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Wonderfully Auspicious

Haydn from
the Florestan Trio,
reviewed by

Hyperion    CDA67719

Haydn Piano Trios volume 1. The Florestan Trio. © 2009 Hyperion Records Ltd

In this first volume of the Haydn trios the Florestan team (one hopes their experience has been less traumatic than that of Beethoven's hero) has started towards the end of Haydn's more than thirty contributions to the genre. London was the inspiration for the four works, or rather two of London's more enchanting female inhabitants, Rebecca Schroeter and Therese Jansen. The first three trios were Rebecca's, the last Therese's, who happened also to be a star pupil of Muzio Clementi's.

For many years I possessed a Beck square piano of 1777 and a Stodart grand of 1799; so I could play these trios in modest domestic manner or as if a man of considerable financial means (I hasten to say that both instruments had been a gift). Much sympathy has been expended on the cellist's part in these trios, tied as it mostly is to the pianist's left hand. Sometimes my cellist was Jacqueline du Pré, and never was there a squeak of complaint frrom the finest player of the day. So I recommend special attention to Richard Lester, whose sensitivity down below is wholly admirable.

In all four works Haydn is on top form, dynamic, surprising, and urbane. The stops and starts in the first movement of the D major trio keep one constantly on the alert.

Listen -- Haydn: Allegro (H XV:24)
(track 1, 0:03-1:55) © 2009 Hyperion Records Ltd

The most famous of the twelve movements is the 'Gypsy' finale to the G major trio. Here the fine team has an authentic flexibility of tempo to emphasise the rich variety of Haydn's invention.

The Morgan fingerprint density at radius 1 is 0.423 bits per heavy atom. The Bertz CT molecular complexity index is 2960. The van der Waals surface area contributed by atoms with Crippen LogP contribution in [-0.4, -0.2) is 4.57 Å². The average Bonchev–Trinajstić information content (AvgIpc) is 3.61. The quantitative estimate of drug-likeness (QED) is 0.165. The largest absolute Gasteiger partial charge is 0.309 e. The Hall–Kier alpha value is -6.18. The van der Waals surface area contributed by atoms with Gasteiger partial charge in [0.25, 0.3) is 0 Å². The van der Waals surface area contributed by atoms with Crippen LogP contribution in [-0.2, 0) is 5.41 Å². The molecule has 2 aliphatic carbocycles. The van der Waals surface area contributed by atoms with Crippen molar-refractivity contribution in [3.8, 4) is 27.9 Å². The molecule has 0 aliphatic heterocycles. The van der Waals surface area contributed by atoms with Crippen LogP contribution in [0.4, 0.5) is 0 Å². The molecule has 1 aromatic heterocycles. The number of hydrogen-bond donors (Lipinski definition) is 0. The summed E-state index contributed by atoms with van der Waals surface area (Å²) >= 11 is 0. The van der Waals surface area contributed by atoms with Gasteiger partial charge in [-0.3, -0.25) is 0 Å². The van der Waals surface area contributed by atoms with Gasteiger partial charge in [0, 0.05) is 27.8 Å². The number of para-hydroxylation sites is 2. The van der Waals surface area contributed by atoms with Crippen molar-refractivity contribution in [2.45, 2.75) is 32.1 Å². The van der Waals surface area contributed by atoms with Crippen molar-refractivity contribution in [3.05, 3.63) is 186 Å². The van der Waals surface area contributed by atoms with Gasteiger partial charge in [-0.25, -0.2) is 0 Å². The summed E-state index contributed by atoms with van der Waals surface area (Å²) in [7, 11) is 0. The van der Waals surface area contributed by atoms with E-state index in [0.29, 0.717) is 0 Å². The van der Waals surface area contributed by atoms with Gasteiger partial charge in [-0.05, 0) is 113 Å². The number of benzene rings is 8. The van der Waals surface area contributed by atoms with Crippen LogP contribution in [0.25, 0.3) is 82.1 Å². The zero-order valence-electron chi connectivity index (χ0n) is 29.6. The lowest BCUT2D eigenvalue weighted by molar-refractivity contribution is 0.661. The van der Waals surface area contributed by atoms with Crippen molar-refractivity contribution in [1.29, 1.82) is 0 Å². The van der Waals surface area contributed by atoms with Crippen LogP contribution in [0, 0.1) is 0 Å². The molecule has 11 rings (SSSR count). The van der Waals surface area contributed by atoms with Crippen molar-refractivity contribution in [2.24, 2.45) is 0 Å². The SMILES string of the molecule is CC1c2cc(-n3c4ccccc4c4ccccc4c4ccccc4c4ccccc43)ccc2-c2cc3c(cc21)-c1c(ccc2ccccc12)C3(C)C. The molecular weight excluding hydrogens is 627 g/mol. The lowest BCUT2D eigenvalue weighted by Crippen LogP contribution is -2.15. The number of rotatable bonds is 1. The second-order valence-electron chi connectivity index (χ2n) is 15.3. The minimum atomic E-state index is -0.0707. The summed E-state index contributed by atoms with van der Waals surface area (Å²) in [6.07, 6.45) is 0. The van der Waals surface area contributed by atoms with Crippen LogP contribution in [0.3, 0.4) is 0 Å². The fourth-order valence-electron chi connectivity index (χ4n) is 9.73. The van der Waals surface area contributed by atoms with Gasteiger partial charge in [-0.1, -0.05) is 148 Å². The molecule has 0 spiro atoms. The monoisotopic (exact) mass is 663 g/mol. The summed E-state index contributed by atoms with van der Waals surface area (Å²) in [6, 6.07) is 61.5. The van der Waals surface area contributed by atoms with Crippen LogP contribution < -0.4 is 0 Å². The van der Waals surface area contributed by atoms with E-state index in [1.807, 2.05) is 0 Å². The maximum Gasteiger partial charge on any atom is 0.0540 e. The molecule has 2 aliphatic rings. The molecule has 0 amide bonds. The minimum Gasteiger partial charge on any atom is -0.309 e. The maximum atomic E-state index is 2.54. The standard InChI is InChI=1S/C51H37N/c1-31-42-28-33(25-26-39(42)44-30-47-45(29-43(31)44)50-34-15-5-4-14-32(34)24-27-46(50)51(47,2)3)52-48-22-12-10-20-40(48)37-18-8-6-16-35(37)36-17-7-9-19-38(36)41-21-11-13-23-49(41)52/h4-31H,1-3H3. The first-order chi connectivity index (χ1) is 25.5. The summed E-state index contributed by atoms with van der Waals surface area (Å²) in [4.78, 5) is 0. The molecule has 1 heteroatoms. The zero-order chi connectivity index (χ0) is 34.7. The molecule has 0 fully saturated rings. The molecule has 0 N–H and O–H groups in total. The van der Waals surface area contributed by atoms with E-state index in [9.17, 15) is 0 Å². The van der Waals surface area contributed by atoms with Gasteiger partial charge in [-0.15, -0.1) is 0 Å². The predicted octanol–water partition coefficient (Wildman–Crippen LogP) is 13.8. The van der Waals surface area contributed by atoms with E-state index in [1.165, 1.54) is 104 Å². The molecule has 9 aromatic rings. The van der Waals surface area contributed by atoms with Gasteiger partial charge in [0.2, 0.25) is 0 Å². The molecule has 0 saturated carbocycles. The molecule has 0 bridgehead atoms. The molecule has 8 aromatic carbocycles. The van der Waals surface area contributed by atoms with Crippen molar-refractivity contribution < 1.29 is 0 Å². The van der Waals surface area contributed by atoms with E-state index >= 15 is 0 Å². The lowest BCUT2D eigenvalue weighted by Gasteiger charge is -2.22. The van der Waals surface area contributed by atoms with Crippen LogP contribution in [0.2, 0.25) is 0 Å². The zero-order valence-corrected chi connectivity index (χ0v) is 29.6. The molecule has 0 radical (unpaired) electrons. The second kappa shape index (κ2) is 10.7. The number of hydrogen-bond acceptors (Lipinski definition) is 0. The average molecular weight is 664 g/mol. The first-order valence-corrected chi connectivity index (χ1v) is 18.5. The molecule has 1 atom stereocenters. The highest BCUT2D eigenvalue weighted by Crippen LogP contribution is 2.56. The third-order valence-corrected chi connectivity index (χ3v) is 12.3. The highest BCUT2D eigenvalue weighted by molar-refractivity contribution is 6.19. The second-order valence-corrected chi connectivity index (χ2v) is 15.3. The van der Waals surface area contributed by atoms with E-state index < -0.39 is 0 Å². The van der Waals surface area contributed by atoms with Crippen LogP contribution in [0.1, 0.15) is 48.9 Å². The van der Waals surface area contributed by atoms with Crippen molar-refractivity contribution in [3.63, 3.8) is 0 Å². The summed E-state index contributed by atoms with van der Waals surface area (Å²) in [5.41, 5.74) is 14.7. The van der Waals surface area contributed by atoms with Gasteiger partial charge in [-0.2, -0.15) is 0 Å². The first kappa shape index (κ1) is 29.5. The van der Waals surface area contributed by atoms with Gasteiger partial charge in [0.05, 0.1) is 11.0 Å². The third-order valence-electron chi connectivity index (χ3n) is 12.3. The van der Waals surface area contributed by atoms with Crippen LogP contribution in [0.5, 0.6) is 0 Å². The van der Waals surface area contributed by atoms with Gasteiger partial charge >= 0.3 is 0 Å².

Listen -- Haydn: Rondo all' Ongarese (H XV:25)
(track 6, 0:56-1:56) © 2009 Hyperion Records Ltd

Even the horse and donkeys of the enchanting cover picture by William Shayer seem to be paying careful attention.

Perhaps the least surprising movement is the Adagio cantabile of the F sharp minor trio, which turns out to be identical with the slow movement of Symphony No 102. It would take the prescience of a gypsy to know which of its incarnations was the original. It seems thoroughly at home in this its chamber version.

Listen -- Haydn: Adagio cantabile (H XV:26)
(track 8, 1:14-2:01) © 2009 Hyperion Records Ltd

Therese's opening Allegro needs everything a Stodart grand could give it.

Listen -- Haydn: Allegro (H XV:27)
(track 10, 0:00-2:02) © 2009 Hyperion Records Ltd

Indeed the Florestan players, sensitive to their finger ends, have done more than justice to all four works, and provided a wonderfully auspicious start to their complete Haydn venture.

Copyright © 31 March 2009 Robert Anderson, Cairo, Egypt



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Record Box is Music & Vision's regular series of shorter CD reviews